I do remember at some point in my junior high school years that I had a rabbit’s foot keychain attached to the zipper on my notebook. That sounds really gross.  What was I thinking?  In addition, do they even make notebooks like that anymore? Surely you remember the type I’m talking about? It was a notebook for the storage of 3-ring paper and the notebook was held closed by a zipper that kept the paper and pencils inside.

 

Speaking of bad luck, I just discovered that it is bad luck to make a cup of coffee on a Keruig Coffee maker in the dark. Do you want to know why? I just went to retrieve my coffee and was in for quite a surprise. When I picked my cup up, I discovered the cup was upside down. I guess I’m stating the obvious, but I now have a mess to clean up. Call it superstitious if you want to, but I guarantee you it won’t serve you well to make a cup of coffee the way I just made mine. Fortunately, the General will never know. Right now I could be listening to lecture #2693 about the need to pay attention.

 

So, I had a rabbit’s foot keychain for good luck. Where did the keychain come from and why did I want it are questions that immediately come to mind? I don’t have the answers. I’m sure it was a fad back-in-the day and that many in my peer group also had a rabbit foot in their possession.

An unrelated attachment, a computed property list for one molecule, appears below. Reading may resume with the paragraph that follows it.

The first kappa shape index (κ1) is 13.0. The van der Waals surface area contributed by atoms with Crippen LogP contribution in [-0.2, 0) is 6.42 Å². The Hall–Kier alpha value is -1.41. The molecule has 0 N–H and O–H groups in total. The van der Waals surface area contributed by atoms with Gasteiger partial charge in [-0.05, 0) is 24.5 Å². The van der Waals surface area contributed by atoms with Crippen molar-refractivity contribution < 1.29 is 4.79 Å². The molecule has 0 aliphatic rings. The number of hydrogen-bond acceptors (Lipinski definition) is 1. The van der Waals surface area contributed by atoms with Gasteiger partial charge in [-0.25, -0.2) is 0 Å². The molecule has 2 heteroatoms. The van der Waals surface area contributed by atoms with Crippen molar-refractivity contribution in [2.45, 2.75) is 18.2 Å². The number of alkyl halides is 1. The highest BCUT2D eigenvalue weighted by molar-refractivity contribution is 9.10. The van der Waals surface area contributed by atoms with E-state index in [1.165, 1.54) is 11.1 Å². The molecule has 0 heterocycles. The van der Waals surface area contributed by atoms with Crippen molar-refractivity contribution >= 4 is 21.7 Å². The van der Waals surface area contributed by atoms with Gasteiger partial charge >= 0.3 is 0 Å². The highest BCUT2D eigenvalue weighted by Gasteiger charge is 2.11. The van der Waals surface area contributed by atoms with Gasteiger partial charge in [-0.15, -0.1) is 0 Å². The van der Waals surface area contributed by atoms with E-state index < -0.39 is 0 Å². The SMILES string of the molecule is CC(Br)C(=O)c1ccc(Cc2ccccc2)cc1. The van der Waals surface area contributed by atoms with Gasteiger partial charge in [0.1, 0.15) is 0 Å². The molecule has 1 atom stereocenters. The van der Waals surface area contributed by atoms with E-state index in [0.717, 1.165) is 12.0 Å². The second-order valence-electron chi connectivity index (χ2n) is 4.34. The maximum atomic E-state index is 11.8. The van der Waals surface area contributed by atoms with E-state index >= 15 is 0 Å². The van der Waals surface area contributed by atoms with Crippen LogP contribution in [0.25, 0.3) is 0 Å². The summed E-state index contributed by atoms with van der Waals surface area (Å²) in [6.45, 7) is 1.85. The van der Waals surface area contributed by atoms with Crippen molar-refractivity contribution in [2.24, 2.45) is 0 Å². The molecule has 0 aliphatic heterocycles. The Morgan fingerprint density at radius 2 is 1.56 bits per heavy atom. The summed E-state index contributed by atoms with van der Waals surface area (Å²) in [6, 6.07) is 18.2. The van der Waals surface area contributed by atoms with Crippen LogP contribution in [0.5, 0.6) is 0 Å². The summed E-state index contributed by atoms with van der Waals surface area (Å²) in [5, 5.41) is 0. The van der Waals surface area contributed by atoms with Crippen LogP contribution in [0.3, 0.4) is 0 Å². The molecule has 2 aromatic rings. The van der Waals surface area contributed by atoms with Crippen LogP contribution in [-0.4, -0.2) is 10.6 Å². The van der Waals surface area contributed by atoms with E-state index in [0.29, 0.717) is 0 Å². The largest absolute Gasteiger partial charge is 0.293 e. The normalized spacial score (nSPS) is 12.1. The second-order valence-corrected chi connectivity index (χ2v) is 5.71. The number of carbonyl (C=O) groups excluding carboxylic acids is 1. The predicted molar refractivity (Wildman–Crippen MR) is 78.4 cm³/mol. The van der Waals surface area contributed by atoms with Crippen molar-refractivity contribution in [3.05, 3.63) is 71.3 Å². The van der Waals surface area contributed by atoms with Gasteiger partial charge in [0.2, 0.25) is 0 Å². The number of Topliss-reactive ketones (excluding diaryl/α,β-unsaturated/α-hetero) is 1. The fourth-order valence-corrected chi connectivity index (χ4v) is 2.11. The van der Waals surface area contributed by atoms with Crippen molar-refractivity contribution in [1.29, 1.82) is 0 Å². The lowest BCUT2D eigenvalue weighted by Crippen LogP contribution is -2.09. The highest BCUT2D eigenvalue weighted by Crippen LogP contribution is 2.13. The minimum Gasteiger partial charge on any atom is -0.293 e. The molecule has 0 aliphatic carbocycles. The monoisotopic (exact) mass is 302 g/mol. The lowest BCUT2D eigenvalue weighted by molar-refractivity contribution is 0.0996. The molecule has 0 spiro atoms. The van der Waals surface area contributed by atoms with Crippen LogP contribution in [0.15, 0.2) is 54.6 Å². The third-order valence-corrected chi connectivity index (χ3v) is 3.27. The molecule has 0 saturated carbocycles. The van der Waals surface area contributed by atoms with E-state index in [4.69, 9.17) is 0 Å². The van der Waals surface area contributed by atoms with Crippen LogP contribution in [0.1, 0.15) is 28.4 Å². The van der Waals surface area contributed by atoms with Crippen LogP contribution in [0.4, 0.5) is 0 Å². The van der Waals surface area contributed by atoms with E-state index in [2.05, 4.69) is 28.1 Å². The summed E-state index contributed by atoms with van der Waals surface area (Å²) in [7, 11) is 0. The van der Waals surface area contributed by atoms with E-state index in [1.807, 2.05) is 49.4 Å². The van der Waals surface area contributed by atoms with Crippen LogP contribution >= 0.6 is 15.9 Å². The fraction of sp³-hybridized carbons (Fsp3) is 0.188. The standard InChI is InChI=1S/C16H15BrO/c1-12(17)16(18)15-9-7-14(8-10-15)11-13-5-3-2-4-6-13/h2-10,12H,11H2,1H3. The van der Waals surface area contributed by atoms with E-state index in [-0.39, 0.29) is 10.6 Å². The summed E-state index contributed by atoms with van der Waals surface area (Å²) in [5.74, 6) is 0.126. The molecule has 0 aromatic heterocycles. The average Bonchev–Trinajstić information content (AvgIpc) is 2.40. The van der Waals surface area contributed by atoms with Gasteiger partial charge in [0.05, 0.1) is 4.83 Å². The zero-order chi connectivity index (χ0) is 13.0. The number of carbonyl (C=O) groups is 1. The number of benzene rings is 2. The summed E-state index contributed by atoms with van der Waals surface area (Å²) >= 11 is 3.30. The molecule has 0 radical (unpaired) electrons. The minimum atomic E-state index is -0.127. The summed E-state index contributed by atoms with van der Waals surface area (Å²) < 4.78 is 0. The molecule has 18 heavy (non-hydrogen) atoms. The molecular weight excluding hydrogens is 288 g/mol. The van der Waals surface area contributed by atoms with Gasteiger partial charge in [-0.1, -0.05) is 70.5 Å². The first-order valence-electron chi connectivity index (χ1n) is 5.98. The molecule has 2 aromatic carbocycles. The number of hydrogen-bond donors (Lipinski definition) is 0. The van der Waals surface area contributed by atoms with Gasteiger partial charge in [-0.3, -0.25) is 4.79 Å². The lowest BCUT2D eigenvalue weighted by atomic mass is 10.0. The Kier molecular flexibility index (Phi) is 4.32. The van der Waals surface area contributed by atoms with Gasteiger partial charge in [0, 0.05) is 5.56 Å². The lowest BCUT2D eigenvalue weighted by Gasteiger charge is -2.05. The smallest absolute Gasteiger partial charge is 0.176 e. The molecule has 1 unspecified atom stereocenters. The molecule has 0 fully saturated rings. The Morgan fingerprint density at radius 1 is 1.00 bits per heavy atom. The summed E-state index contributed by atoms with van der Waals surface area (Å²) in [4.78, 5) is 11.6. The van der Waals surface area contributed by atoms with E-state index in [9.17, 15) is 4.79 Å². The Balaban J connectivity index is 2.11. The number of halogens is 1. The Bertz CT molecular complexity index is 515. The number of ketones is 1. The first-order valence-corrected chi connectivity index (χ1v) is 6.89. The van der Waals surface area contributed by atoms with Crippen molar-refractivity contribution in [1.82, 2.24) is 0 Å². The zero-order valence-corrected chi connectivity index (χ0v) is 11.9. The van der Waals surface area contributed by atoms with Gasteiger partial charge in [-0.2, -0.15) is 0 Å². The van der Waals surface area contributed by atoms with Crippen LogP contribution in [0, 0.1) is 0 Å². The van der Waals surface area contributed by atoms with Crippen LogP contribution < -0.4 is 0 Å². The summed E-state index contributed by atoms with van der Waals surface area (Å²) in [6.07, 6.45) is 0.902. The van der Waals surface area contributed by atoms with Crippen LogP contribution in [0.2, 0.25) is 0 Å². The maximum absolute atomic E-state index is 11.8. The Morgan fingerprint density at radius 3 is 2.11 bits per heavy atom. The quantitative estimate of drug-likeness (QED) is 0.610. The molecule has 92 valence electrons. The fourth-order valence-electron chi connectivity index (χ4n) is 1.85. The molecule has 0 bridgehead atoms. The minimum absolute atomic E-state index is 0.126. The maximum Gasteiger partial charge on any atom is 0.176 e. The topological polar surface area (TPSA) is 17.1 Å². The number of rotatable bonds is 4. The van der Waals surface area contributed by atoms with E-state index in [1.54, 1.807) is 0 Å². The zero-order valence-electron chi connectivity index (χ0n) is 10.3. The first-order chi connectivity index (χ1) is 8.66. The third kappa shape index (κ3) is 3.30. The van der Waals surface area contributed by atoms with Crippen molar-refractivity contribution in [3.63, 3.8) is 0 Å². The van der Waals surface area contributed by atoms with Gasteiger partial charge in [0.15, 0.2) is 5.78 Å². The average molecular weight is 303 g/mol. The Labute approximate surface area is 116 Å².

So did you ever carry a “Good Luck Charm” with you? Apart from the rabbit’s foot, I don’t think I did. However, I have thought of getting a James Avery silver cross to wear hanging from my neck. I wouldn’t consider it a good luck charm. I prefer to think of it as a good look and a visual reminder that it isn’t about luck, but about love that matters most.

 

I have a leather notebook stored in the top of my closet that belonged to Ronnie. It has been years since I looked inside, but as I recall, the notebook includes a slide rule that he needed for coursework at Texas A&M. But of course, he also had a slide rule in high school. Besides using it to draw a straight line, I am clueless related to its use. Would it bring me bad luck if I opted to give or throw the notebook away? What about the slide rule?

 

I don’t know if you’d call it back luck, but I would feel like something important was missing if I didn’t have it. Just saying that is really stupid because other than collecting dust in the top of my closet, the leather notebook serves no useful purpose other than to trigger a memory when I take the time to glance toward the top of my closet.

 

Of course, as you might suspect, my primary focus when I look in my closet is to look down. Could I have inadvertently dropped one of the yellow tags attached to my laundry on the floor? That, too, is guaranteed to bring you bad luck.